It’s not even noon and I have done my work for the day…market research, exciting, right? Now I’m going through Skipping Girl Vinegar’s Twitpics and it is full of a little monkey named Baker. He appears to be the band mascot and the obvious reason their latest album is called Keep Calm, Carry the Monkey. There are happy parts that resemble a hippy throwback, but other parts that make me reach for a blanket to hide under because they go over the edge of creepy.
Do we start with the bright side? Nah, let’s go with the darker side…Once you hit “Central Station” it appears a dismal tale of a man leaving something behind as he gets “Hell Out of Town.” Both are spooky and render images of a rundown train station. This guy’s dark adventure doesn’t stop there. It follows him into the woods with “Moose Tracks Me Deep” which is quick but leaves you with goosebumps, and “Castles Full of Storms.” One can’t stress enough how much these four songs are perfection for Halloween.
That group of songs appears a bad part of one guys life, but then you get “Chase The Sun” and smile. The sun is a symbol of positivity you can’t help but want in your life. It has a 60’s/70’s feel to it, as does “One Long Week.” The best track to get one in a better mood is “Wasted” because like in life, a drink can often times turn things around.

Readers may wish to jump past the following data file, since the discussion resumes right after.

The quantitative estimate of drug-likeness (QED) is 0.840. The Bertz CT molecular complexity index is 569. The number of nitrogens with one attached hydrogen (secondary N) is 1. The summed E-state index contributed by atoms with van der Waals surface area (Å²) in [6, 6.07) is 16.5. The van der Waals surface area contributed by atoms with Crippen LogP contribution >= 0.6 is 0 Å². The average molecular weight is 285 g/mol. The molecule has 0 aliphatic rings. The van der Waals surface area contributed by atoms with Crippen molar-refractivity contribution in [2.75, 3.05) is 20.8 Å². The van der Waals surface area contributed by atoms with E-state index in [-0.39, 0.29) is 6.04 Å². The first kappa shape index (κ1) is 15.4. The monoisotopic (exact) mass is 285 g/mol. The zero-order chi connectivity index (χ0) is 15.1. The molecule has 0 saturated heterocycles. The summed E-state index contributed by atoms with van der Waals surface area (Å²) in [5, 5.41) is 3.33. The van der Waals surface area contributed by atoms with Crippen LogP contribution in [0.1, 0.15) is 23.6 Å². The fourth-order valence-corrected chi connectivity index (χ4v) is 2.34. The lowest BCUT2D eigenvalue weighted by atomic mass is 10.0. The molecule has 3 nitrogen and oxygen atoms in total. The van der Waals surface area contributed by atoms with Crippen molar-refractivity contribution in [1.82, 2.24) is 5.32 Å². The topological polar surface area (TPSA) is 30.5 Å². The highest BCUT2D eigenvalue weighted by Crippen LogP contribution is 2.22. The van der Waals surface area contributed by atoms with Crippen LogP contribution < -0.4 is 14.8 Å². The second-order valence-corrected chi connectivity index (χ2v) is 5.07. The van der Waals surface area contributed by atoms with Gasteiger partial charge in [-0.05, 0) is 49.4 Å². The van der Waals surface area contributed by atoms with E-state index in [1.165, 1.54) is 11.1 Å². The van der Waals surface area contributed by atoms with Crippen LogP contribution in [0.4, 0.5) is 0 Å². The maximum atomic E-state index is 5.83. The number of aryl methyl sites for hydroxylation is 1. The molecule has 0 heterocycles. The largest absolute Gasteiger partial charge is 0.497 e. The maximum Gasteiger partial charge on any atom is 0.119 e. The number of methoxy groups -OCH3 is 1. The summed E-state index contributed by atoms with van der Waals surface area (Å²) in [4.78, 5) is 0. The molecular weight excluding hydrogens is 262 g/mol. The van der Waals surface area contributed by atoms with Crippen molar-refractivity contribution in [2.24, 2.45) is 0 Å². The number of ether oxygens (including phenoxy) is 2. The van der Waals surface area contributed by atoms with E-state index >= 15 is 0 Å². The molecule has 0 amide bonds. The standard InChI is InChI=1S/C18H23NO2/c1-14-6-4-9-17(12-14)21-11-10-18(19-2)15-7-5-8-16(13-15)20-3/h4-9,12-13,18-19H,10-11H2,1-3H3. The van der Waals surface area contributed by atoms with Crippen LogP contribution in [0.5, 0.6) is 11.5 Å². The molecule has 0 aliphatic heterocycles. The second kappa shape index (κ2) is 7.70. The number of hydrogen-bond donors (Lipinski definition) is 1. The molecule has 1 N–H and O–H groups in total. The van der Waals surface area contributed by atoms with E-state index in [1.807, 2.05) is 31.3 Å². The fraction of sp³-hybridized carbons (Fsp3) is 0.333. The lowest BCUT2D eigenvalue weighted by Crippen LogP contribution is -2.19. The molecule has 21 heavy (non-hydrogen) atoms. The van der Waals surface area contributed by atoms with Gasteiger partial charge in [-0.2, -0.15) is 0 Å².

Skipping Girl Vinegar is made up of three ladies and a pair of gentlemen from Australia who have created Keep Calm, Carry the Monkey. It’s an album that falls into an indie category for its overall feel, but has some folk elements. Their ability to pour a dreary story in between happier tracks makes this album a perfect fit for fans of The Agiles and Lundi. Keep Calm, Carry the Monkey is out now and if you were lucky enough to be in New York for CMJ a week or so ago you might’ve caught them, but if you missed them there be on the lookout on their site for more dates.